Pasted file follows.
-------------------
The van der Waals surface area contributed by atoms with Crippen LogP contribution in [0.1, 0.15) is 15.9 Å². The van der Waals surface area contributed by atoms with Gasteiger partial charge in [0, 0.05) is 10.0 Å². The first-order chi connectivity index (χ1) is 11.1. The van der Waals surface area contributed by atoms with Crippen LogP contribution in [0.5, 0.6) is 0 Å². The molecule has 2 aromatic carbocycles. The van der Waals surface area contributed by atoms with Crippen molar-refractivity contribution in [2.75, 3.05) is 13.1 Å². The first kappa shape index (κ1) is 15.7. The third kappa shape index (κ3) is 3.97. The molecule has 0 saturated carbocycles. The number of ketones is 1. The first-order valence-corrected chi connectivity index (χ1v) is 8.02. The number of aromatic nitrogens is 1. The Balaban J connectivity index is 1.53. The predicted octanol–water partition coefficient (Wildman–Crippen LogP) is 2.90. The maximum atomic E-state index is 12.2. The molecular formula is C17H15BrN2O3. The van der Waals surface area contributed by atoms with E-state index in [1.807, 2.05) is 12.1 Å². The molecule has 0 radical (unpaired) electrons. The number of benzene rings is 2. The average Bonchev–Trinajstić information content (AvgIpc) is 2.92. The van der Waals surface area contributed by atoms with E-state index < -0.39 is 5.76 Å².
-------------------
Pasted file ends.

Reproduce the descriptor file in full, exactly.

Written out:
The van der Waals surface area contributed by atoms with Crippen LogP contribution in [0.1, 0.15) is 15.9 Å². The van der Waals surface area contributed by atoms with Gasteiger partial charge in [0, 0.05) is 10.0 Å². The first-order chi connectivity index (χ1) is 11.1. The van der Waals surface area contributed by atoms with Crippen LogP contribution in [0.5, 0.6) is 0 Å². The molecule has 2 aromatic carbocycles. The van der Waals surface area contributed by atoms with Crippen molar-refractivity contribution in [2.75, 3.05) is 13.1 Å². The first kappa shape index (κ1) is 15.7. The third kappa shape index (κ3) is 3.97. The molecule has 0 saturated carbocycles. The number of ketones is 1. The first-order valence-corrected chi connectivity index (χ1v) is 8.02. The number of aromatic nitrogens is 1. The Balaban J connectivity index is 1.53. The predicted octanol–water partition coefficient (Wildman–Crippen LogP) is 2.90. The maximum atomic E-state index is 12.2. The molecular formula is C17H15BrN2O3. The van der Waals surface area contributed by atoms with E-state index in [1.807, 2.05) is 12.1 Å². The molecule has 0 radical (unpaired) electrons. The number of benzene rings is 2. The average Bonchev–Trinajstić information content (AvgIpc) is 2.92. The van der Waals surface area contributed by atoms with E-state index < -0.39 is 5.76 Å².